you suppose, my father,
That I could tear myself away and leave you?
Unthinkable; how could a father say it?
Now if it pleases the powers about that nothing
Stand of this great city; if your heart
Is set on adding your own death and ours
To that of Troy, the door’s wide open for it.
In this passage from Book II, which
precedes Aeneas’s flight from burning Troy with his father upon
his back, Virgil distinguishes Aeneas for his piety. This sense
of duty has two components. The first is a filial component: Aeneas
is a dutiful son to Anchises, and he wants to escape with him to
safety. Aeneas makes it plain that his strong sense of family loyalty
will not allow him to abandon Anchises. The second is a social component:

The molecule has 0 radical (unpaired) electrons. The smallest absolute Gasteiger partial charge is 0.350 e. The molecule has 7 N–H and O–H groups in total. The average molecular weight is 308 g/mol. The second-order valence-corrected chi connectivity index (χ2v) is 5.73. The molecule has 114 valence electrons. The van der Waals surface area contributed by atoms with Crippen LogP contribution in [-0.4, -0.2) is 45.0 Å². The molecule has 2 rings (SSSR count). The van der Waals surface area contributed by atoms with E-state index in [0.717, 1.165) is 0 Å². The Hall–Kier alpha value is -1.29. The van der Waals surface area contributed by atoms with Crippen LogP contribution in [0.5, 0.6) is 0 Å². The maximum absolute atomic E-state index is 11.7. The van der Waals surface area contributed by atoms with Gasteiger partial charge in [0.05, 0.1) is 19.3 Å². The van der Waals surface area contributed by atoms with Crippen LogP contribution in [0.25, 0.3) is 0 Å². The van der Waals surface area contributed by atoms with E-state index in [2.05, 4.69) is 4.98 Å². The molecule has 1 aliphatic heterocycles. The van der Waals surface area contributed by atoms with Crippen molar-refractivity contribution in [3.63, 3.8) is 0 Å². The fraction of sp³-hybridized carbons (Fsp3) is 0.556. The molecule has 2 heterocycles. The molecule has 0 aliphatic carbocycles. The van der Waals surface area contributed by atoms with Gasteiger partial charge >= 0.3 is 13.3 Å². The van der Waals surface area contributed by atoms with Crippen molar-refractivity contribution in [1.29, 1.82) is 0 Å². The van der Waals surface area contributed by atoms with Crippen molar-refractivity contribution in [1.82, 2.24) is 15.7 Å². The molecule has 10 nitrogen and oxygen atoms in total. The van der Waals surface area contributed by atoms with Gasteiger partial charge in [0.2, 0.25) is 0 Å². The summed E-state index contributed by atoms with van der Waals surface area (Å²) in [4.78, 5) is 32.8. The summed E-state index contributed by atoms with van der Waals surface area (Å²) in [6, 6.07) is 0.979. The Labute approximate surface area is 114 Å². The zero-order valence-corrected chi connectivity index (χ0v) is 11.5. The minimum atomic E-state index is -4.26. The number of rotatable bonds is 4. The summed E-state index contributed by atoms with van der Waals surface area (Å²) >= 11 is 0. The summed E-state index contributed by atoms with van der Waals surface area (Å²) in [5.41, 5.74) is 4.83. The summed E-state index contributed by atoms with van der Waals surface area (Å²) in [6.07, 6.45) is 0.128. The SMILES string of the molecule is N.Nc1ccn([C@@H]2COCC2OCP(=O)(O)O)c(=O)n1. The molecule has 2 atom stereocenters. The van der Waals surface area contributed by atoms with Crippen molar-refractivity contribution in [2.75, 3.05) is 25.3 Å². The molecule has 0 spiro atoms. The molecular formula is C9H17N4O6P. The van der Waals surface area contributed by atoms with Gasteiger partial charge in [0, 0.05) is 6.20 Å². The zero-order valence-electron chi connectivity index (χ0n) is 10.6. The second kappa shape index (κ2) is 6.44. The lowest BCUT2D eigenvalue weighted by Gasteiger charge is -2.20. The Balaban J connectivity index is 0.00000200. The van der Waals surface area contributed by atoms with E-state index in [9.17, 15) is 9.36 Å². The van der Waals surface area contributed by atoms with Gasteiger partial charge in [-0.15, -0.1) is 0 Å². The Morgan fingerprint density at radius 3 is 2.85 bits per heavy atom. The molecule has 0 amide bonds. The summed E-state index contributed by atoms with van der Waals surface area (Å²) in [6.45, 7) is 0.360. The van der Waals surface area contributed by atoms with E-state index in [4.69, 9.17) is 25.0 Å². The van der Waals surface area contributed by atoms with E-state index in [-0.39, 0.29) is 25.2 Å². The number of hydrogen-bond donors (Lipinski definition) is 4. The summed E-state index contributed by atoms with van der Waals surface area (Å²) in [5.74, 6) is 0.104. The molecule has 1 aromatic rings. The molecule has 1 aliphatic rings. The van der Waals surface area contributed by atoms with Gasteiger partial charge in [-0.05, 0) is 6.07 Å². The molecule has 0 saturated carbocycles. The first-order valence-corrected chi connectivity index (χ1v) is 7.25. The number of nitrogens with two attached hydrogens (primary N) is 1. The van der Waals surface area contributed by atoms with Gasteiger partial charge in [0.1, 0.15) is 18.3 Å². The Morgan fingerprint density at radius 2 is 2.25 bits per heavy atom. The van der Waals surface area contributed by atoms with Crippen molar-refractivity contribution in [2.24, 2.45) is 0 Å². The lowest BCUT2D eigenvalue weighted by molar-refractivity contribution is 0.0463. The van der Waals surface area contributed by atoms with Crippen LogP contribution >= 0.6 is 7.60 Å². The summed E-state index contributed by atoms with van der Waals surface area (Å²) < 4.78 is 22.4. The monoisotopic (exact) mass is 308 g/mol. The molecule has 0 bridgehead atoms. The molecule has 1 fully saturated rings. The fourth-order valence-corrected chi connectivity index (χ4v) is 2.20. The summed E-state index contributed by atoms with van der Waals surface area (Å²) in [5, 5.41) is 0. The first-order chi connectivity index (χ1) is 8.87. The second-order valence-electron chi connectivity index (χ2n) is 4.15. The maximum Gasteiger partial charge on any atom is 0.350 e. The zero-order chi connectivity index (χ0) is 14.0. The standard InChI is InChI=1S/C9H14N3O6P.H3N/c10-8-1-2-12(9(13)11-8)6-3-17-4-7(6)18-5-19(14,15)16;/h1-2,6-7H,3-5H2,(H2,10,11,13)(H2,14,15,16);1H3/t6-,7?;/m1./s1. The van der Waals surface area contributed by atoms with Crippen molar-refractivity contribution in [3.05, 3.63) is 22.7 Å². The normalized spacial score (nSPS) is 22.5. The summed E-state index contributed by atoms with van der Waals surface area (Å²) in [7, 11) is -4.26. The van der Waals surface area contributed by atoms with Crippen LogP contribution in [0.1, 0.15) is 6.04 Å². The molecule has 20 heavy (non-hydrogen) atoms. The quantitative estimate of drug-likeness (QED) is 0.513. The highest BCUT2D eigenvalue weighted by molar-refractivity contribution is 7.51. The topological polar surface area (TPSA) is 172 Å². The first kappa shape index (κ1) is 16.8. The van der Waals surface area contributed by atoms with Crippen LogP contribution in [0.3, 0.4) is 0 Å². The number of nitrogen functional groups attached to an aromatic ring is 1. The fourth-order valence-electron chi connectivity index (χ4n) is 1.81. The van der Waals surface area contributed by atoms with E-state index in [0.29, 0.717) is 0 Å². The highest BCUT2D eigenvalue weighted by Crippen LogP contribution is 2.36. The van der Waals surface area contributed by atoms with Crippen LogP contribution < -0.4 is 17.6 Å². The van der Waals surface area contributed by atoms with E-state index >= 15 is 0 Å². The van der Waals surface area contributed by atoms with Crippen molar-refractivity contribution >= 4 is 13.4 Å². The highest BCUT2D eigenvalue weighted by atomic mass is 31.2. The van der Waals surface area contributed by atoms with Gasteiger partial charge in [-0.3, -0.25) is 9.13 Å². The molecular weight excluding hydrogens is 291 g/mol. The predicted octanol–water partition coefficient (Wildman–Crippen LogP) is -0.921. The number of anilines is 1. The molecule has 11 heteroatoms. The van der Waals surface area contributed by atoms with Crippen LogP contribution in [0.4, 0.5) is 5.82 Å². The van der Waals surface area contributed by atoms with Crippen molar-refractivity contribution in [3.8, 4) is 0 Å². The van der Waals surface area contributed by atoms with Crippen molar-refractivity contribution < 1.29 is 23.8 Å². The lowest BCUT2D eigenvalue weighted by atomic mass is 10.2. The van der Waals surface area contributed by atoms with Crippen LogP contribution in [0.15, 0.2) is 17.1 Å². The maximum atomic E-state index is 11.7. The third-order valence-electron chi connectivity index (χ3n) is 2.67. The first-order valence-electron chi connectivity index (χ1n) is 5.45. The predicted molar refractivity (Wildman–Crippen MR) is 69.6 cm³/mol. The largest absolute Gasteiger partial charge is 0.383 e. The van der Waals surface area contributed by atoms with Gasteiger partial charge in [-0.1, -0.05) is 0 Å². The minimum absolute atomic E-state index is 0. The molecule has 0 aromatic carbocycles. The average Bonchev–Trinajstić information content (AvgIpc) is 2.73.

Anchises, Aeneas argues, cannot choose to stay and die at Troy without
affecting many others. Anchises is a patriarch, and were he to resign
himself to death, he would effectively choose death for them all.
These words of Aeneas’s lift Anchises out of the self-indulgence
of despair and remind him of the leadership role that his seniority
and status demand. In the ensuing episodes, even after his death,
Anchises serves as a wise counselor to his son as Aeneas makes his
way toward Italy.